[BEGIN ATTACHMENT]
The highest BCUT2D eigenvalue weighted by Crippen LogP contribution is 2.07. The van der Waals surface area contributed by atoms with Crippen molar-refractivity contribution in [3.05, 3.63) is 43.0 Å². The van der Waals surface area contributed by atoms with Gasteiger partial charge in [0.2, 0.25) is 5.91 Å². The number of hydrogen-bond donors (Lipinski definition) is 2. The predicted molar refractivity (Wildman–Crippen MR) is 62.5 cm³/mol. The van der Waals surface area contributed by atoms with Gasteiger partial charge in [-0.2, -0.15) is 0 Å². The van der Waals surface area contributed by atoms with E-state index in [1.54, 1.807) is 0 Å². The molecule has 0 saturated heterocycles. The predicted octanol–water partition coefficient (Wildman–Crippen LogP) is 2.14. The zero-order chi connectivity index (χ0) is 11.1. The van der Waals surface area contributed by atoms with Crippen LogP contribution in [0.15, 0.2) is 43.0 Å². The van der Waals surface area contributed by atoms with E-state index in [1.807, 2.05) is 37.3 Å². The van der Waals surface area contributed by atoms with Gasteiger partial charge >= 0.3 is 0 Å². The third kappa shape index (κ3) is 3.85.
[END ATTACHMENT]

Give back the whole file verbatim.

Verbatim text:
The highest BCUT2D eigenvalue weighted by Crippen LogP contribution is 2.07. The van der Waals surface area contributed by atoms with Crippen molar-refractivity contribution in [3.05, 3.63) is 43.0 Å². The van der Waals surface area contributed by atoms with Gasteiger partial charge in [0.2, 0.25) is 5.91 Å². The number of hydrogen-bond donors (Lipinski definition) is 2. The predicted molar refractivity (Wildman–Crippen MR) is 62.5 cm³/mol. The van der Waals surface area contributed by atoms with Gasteiger partial charge in [-0.2, -0.15) is 0 Å². The van der Waals surface area contributed by atoms with E-state index in [1.54, 1.807) is 0 Å². The molecule has 0 saturated heterocycles. The predicted octanol–water partition coefficient (Wildman–Crippen LogP) is 2.14. The zero-order chi connectivity index (χ0) is 11.1. The van der Waals surface area contributed by atoms with Crippen LogP contribution in [0.15, 0.2) is 43.0 Å². The van der Waals surface area contributed by atoms with E-state index in [1.807, 2.05) is 37.3 Å². The van der Waals surface area contributed by atoms with Gasteiger partial charge >= 0.3 is 0 Å². The third kappa shape index (κ3) is 3.85.